Malcolm X Revisited
Examining the life and autobiography of the civil rights leader.
by S.E. Shepherd
July 26, 2001
Malcolm X was portrayed as a sort of anti-King; where King proclaimed the need for all races to unite as brothers and sisters, Malcolm X was preaching separatism, anger, and, if necessary, violence against the white people. As a young boy, the impression I received from old video clips was that Malcolm X was angry at me and my family, and all white people, and I couldn’t understand why this man had so much hatred for people he didn’t know.
As I grew older, I began to understand the race issue more clearly, though the mystique of Malcolm X still eluded me. I realized the treatment of African-Americans in the South was just an overt prejudice that actually existed throughout the country, even in the places I grew up. But in my mind, Malcolm X was still a radical who took the extreme against racism. When Spike Lee directed a biopic, based on Malcolm X’s autobiography; it took me about several years to getting around to seeing it. When I finally did, I immediately became interested in reading the book it was based on. There, I began to understand Malcolm X.
The Autobiography of Malcolm X, published shortly after the author’s death in 1965,was written in a period where Malcolm X began to rethink many of his views. Although actually written by Alex Haley, the book was literally dictated to Haley by Malcolm X during a series of interviews between 1960 and 1965. Haley describes the process in which the book was written in the epilogue; Malcolm X told Haley exactly what he could write, and Malcolm X had to approve the final draft of every chapter.
The book is a fascinating look into the mind of Malcolm X. During the time span the book was written, Malcolm X went from being the right-hand of the Nation of Islam’s leader, Elijah Muhammad, to being ousted by that organization and reforming a new organization supporting his new views. Malcolm X never changes the earlier chapters to reflect the bitterness he certainly felt towards the Nation of Islam; rather he leaves the book as an honest testimony to the changes he was undergoing.
From a white man’s perspective, much of book is difficult to read. Most of the book, indeed for most of his life, Malcolm X rages against the white man and his mistreatment of blacks and all non-white peoples. Though hard to swallow, Malcolm X’s attacks on white society, especially white society circa 1960, are on target. He speaks of the “white devil’s” attempts to keep blacks divided and feeling lost and racially inferior.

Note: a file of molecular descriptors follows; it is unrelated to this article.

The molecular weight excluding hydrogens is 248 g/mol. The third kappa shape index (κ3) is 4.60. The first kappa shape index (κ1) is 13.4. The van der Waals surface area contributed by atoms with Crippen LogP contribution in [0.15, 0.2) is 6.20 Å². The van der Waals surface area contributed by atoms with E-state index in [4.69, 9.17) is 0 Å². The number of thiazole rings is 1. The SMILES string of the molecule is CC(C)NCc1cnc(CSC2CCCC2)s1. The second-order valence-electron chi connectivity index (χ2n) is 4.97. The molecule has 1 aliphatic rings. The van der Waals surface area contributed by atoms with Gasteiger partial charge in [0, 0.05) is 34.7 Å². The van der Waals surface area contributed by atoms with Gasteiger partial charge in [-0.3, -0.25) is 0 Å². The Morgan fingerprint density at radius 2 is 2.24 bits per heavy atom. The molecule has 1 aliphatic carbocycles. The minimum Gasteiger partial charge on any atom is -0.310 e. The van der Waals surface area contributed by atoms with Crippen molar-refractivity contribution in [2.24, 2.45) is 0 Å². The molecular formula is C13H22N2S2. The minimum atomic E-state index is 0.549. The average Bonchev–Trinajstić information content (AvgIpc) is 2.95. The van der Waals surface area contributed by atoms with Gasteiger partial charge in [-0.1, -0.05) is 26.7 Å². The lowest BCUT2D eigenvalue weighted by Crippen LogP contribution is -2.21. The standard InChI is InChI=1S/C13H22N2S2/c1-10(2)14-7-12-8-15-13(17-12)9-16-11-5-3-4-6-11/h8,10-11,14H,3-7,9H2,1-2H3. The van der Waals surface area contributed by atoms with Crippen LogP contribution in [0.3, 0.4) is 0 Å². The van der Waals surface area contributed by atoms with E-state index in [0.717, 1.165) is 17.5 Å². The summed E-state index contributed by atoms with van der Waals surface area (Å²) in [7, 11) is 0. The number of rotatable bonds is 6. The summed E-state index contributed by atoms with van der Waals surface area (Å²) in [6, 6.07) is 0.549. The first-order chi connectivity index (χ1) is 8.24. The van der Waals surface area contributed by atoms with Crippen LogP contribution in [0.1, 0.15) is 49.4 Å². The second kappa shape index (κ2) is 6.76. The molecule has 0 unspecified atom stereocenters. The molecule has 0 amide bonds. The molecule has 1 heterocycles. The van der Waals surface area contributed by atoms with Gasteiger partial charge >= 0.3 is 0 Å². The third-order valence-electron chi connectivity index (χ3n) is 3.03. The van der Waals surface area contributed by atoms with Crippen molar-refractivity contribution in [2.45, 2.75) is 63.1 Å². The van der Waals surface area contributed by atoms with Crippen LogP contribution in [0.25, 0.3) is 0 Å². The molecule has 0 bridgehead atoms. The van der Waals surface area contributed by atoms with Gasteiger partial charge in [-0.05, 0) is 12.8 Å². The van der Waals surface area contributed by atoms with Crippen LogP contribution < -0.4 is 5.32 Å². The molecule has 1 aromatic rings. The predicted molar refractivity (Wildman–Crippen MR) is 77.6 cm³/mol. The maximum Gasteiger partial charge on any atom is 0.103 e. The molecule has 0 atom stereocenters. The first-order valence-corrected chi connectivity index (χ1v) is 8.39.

Was Malcolm X a racist? Initially, I think he was. Like those that oppressed him and his people, Malcolm X tried to deny the achievements of one race, and glorify the achievements of another. He revels in telling stories how he tricked white people, pointing out their own hypocrisies. He didn’t trust whites trying to help blacks, and saw many of their actions as covert attempts to keep blacks in their place. Once asked sincerely by a white co-ed, “What can I do to help?” Malcolm X replied, “Nothing.”
I believe the hardest thing for Malcolm X was to accept that many white people were listening to his message and agreeing with him. It was not until he broke with the Nation of Islam, and delved further into the true Islamic faith, that he realized many of his beliefs about white people were as unfair as those that whites had about black people. Always affirming the black race, Malcolm X nevertheless conceded that many whites, especially the youth of that generation, were as opposed to racial injustice as he was.
Malcolm X also faults black people as well as whites for the racial inequality that has existed in this nation since its conception. He acknowledges that black people have allowed themselves to be “brainwashed” into believing in their own inferiority. Malcolm X gave a voice to the anger and bitterness black people felt over centuries of oppression. He was boldly declaring what others were afraid to say.
The Autobiography of Malcolm X is a powerful book, full of truth and uncompromising honesty. Unfortunately, Malcolm X was silenced at a time when he was most needed. Self-titled “The Angriest Black Man in America,” Malcolm X was beginning to move past the anger and find real solutions to the race problems of America. While the death of Dr. King was a powerful blow to the Civil Rights movement, I believe the death of Malcolm was as devastating, if not more so, to racial relations. One cannot help but speculate how race relations might be different, had Malcolm X lived. Fortunately, we do have his book, which speaks with a relevancy and truth we still need to hear today.
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